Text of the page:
Basil Plumley, legendary combat vet whose story was told in book is dead at 92
New York Daily News: Basil L. Plumley, a renowned career soldier whose exploits as an Army infantryman were portrayed in a book and the movie “We Were Soldiers,” died Wednesday. He was 92 — an age his friends are amazed he lived to see.
Plumley fought in World War II, the Korean War and Vietnam and was awarded a medal for making five parachute jumps into combat.
Friends said Plumley, who died in hospice care in west Georgia, never told war stories and was known to hang up on people who called to interview him. Still, he was near-legendary in the Army and gained more widespread fame through a 1992 Vietnam War book that was the basis for 2002’s “We Were Soldiers,” starring Sam Elliott as Plumley alongside Mel Gibson.
Plumley didn’t need a Hollywood portrayal to be revered among soldiers, said Greg Camp, a retired Army colonel and former chief of staff at neighboring Fort Benning, who befriended Plumley in his later years. “He’s iconic in military circles,” Camp said. “Among people who have been in the military, he’s beyond what a movie star would be … His legend permeates three generations of soldiers.”
Debbie Kimble, Plumley’s daughter, said her father died of cancer after spending about nine days at Columbus Hospice. Although the illness seemed to strike suddenly, Kimble said Plumley’s health had been declining since his wife of 63 years, Deurice Plumley, died last May on Memorial Day.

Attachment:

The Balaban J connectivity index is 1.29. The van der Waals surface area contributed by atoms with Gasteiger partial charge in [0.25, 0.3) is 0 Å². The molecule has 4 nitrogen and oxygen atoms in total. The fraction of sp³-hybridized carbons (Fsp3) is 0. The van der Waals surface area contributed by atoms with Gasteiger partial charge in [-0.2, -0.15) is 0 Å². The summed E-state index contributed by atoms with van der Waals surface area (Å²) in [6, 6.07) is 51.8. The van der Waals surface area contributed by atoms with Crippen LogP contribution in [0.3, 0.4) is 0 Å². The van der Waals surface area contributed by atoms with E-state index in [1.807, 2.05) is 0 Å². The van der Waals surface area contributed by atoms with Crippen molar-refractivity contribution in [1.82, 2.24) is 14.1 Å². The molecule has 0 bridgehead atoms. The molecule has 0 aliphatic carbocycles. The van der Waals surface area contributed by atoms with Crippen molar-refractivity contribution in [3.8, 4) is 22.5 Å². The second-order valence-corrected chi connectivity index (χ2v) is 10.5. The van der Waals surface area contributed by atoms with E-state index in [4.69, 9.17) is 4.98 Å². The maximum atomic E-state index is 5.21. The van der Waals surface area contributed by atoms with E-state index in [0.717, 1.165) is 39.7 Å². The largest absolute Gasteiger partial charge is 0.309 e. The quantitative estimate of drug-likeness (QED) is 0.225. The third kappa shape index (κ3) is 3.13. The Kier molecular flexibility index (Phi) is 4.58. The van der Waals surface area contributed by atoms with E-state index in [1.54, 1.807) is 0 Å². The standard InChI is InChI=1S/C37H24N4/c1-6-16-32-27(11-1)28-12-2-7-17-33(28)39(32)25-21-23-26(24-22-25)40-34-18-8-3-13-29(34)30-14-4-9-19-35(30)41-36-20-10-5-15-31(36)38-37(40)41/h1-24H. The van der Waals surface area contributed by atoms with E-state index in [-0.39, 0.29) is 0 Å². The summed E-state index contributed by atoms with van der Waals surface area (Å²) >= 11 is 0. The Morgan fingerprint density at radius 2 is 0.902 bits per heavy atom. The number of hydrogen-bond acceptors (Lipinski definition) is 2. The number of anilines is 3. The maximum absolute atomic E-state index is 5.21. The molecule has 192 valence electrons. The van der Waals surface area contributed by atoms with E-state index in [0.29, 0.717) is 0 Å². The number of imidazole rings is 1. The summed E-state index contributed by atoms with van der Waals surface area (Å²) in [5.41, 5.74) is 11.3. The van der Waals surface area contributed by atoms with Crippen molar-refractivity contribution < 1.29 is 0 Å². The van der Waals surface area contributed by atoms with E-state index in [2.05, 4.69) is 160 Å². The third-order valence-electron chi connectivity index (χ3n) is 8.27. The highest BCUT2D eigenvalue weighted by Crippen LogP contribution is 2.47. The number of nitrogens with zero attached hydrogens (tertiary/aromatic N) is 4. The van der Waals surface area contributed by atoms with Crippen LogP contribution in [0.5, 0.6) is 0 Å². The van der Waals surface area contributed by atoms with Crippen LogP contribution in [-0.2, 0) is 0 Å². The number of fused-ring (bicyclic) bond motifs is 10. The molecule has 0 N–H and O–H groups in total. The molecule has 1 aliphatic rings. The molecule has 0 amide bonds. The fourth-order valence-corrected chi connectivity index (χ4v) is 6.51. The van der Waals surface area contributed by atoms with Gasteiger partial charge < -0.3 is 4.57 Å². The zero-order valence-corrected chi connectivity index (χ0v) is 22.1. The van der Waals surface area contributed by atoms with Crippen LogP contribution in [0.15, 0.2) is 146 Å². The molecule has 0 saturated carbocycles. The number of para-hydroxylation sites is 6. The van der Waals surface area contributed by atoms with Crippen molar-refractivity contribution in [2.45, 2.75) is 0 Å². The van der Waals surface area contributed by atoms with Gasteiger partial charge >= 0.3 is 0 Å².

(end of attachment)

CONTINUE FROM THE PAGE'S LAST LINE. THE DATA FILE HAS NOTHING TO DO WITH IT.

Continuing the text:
A native of Shady Spring, W.Va., Plumley enlisted in the Army in 1942 and ended up serving 32 years in uniform. In World War II, he fought in the Allied invasion of Italy at Salerno and the D-Day invasion at Normandy. He later fought with the 187th Airborne Infantry Regiment in Korea. In Vietnam, Plumley served as sergeant major — the highest enlisted rank — in the 1st Battalion, 7th Cavalry Regiment.
“That puts him in the rarest of clubs,” said journalist Joseph L. Galloway, who met Plumley while covering the Vietnam War for United Press International and remained lifelong friends with him. “To be combat infantry in those three wars, in the battles he participated in, and to have survived — that is miraculous.”
After Plumley became ill, Galloway mentioned his worsening condition on Facebook. Fans of the retired sergeant major responded with a flood of cards and letters. The day before he died in hospice, Camp said, Plumley received about 160 pieces of mail.
“He was dad to me when I was growing up,” said Kimble, Plumley’s daughter. “We are learning every day about him. He was an inspiration to so many. He was a great person, and will always be remembered.”
Thanks to a great man who sacrificed so much. Rest in peace fine soldier.